Growing up, I was a part of the Colorado Youth Symphony Orchestra; this background has given me perspective into how important this program is to kids. Going to a rehearsal every week to play advanced repertoire is imperative to the musical growth of a child. For some kids, this orchestra could be their only opportunity. For others, it is an opportunity to further their musical capacity. For everyone, it is a time each week to make music in an enriching environment with friends.

This experience has affirmed my love for orchestras and enriched my enjoyment of helping today’s youth. I’ve gained useful experience in operations, production, personnel management and librarianship. Expanding my professional connections by communicating with the CSO staff and musicians to get them involved with the CSYO and has opened the door to many opportunities in the future.

Deborah Stevens | First-year Graduate Student, Arts Administration
Internship: Administrative Intern for concert:nova

deborah-stevens-headshot

Deborah Stevens.

For the 2016-17 school year, I’m serving as an Administrative Intern for concert:nova, a small chamber music organization that creates innovative and collaborative classical music performances. My duties span a variety of administrative areas, including donor solicitation and acknowledgment, email marketing blasts, grant writing and reporting and box office management. With an undergraduate degree and several internships in theatre, this has been my first opportunity to work with a music organization. It has allowed me to broaden my horizons to different art forms, and to utilize the skills I am learning in the classroom.

concert:nova is known as “Cincinnati’s Music Lab” because of its artist-driven collaborations that create multidimensional performances. Seeing these performances evolve from concepts to artistic experiences and knowing that I have contributed has been incredibly rewarding. concert:nova’s first event of the season was a caffeinated collaboration with Deeper Roots Coffee, inspired by composers who loved coffee. It featured a myriad of musical selections — from Bach’s Coffee Cantata to “Taylor the Latte Boy” — all interspersed with narratives about the history of coffee. Running the box office, I had the opportunity to connect with the attendees of this event and hear the overwhelmingly positive things they had to say about the performance.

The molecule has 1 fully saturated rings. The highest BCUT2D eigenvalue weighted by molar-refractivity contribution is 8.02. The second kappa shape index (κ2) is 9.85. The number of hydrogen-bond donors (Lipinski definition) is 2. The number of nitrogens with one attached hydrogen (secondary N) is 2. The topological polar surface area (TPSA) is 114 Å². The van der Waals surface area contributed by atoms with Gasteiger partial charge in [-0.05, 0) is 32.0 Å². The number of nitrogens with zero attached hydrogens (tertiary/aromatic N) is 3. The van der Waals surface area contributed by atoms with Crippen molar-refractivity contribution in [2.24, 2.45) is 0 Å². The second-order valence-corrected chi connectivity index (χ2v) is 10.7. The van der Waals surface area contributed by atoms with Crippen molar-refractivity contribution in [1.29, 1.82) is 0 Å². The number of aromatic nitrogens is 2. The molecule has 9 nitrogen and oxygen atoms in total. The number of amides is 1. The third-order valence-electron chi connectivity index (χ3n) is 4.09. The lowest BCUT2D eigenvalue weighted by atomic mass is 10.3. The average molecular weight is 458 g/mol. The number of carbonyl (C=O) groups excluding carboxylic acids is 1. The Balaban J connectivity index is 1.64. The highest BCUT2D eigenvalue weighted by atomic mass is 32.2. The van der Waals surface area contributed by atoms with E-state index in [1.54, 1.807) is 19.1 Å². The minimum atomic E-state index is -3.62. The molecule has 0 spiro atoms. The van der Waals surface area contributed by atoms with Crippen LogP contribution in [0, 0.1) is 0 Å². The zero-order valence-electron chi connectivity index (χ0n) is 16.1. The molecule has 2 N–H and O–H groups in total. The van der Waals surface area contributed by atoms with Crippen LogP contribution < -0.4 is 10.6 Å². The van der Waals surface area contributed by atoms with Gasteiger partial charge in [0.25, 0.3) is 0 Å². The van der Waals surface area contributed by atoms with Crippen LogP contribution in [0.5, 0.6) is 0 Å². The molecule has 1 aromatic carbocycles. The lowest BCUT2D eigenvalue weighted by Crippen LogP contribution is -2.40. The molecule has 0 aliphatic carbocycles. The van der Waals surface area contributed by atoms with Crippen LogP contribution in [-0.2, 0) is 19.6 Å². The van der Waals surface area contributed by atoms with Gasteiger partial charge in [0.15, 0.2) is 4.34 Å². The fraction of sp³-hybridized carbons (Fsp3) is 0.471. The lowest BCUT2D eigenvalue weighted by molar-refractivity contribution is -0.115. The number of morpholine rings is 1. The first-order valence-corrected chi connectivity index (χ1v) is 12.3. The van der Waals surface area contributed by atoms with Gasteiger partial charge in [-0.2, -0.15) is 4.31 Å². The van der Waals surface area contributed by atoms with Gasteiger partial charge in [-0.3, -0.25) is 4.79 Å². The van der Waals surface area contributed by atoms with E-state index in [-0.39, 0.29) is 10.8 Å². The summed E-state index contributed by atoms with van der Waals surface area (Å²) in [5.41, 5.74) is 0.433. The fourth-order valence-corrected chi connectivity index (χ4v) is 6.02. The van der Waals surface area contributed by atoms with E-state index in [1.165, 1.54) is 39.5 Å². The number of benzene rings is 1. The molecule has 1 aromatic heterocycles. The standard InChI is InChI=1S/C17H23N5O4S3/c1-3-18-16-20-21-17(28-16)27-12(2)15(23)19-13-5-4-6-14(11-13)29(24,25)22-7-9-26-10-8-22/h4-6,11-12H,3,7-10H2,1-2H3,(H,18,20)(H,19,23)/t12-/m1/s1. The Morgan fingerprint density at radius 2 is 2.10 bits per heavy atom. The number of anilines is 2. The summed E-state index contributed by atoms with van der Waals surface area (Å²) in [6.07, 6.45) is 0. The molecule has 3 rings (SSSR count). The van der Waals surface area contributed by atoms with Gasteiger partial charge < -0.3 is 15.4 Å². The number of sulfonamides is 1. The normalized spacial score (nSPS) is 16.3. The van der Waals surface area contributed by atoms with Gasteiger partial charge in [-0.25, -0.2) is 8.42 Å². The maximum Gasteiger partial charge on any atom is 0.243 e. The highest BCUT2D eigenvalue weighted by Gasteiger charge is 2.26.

Another exciting aspect of concert:nova’s programming is their educational program, Next:Generation, which gives music students at local universities, including CCM, the opportunity to develop entrepreneurial skills in order to pursue a career in music. This year concert:nova is expanding its educational programming to include more community engagement events. In mid-October, it held the first of a series of free Late:Night events targeted at young professionals. An experience in synesthesia, it featured solo instrumentations of Berio works paired with wine. With complimentary admission and wine tasting, this event was successful in bringing in students who otherwise may not have attended a concert:nova performance, due to time, cost or other constraints.

concert:nova is such an innovative organization, and I am delighted to join it this season. Working there has given me the opportunity to see how a musical organization runs, an experience I would not have undertaken were it not for the Arts Administration program. I am gaining invaluable knowledge in grant-writing, marketing, communication and non-profit administration — skills that will prepare me to work in any art form.

The deadline to apply to CCM’s Arts Administration program is Dec. 1. Learn more about the program online at ccm.uc.edu/theatre/arts_admin.

 

 

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CCM Philharmonia Presents Program of Grand Symphonic Works on April 26

CCM’s Philharmonia Orchestra will present an exciting concert of new and grand symphonic works at 8 p.m. on Thursday, April 26, in Corbett Auditorium.

The concert will feature a world premiere of CCM student composer Jennifer Jolley’s Le monde du silence and Anton Bruckner’s romantic work Symphony No. 8 in C Minor.

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CCM Announces Winner of 2011 Orchestral Composition Competition

Jennifer Jolley

Jennifer Jolley

Congratulations to DMA composition student Jennifer Jolley, the winner of the 2011 CCM Orchestra Composition Competition! This annual competition involves several CCM composition students whose works are initially given readings by the Philharmonia. Then, a panel of judges chooses one composer to write a new orchestral work for the CCM Philharmonia for a performance during the following season.

Jennifer’s new piece will be conducted by Professor Mark Gibson and the other piece on the program (a year from April) will be the 8th symphony of Bruckner.